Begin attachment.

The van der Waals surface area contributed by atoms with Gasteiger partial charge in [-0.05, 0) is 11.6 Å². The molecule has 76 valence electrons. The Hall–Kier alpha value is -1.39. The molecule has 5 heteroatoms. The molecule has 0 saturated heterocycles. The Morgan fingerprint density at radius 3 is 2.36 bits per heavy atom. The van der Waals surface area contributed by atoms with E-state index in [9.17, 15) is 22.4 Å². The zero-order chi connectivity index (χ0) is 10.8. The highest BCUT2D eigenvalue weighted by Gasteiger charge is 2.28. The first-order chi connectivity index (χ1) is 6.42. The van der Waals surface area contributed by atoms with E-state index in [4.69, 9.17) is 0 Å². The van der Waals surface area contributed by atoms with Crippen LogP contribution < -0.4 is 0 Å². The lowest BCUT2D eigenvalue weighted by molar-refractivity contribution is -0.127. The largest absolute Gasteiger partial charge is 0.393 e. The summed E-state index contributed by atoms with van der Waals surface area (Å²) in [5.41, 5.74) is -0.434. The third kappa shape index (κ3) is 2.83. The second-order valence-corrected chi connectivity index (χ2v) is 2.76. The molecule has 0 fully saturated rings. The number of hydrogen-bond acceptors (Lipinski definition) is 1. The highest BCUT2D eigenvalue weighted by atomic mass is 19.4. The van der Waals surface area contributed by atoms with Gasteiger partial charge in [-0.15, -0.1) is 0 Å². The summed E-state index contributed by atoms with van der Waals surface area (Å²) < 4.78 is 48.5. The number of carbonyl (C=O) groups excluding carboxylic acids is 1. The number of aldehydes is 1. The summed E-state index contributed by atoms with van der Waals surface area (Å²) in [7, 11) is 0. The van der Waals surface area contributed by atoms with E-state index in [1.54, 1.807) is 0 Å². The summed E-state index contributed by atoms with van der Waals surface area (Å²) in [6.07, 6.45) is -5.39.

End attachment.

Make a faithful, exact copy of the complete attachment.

The van der Waals surface area contributed by atoms with Gasteiger partial charge in [-0.05, 0) is 11.6 Å². The molecule has 76 valence electrons. The Hall–Kier alpha value is -1.39. The molecule has 5 heteroatoms. The molecule has 0 saturated heterocycles. The Morgan fingerprint density at radius 3 is 2.36 bits per heavy atom. The van der Waals surface area contributed by atoms with E-state index in [9.17, 15) is 22.4 Å². The zero-order chi connectivity index (χ0) is 10.8. The highest BCUT2D eigenvalue weighted by Gasteiger charge is 2.28. The first-order chi connectivity index (χ1) is 6.42. The van der Waals surface area contributed by atoms with E-state index in [4.69, 9.17) is 0 Å². The van der Waals surface area contributed by atoms with Crippen LogP contribution < -0.4 is 0 Å². The lowest BCUT2D eigenvalue weighted by molar-refractivity contribution is -0.127. The largest absolute Gasteiger partial charge is 0.393 e. The summed E-state index contributed by atoms with van der Waals surface area (Å²) in [5.41, 5.74) is -0.434. The third kappa shape index (κ3) is 2.83. The second-order valence-corrected chi connectivity index (χ2v) is 2.76. The molecule has 0 fully saturated rings. The number of hydrogen-bond acceptors (Lipinski definition) is 1. The highest BCUT2D eigenvalue weighted by atomic mass is 19.4. The van der Waals surface area contributed by atoms with Gasteiger partial charge in [-0.15, -0.1) is 0 Å². The summed E-state index contributed by atoms with van der Waals surface area (Å²) < 4.78 is 48.5. The number of carbonyl (C=O) groups excluding carboxylic acids is 1. The number of aldehydes is 1. The summed E-state index contributed by atoms with van der Waals surface area (Å²) in [7, 11) is 0. The van der Waals surface area contributed by atoms with E-state index in [1.54, 1.807) is 0 Å². The summed E-state index contributed by atoms with van der Waals surface area (Å²) in [6.07, 6.45) is -5.39.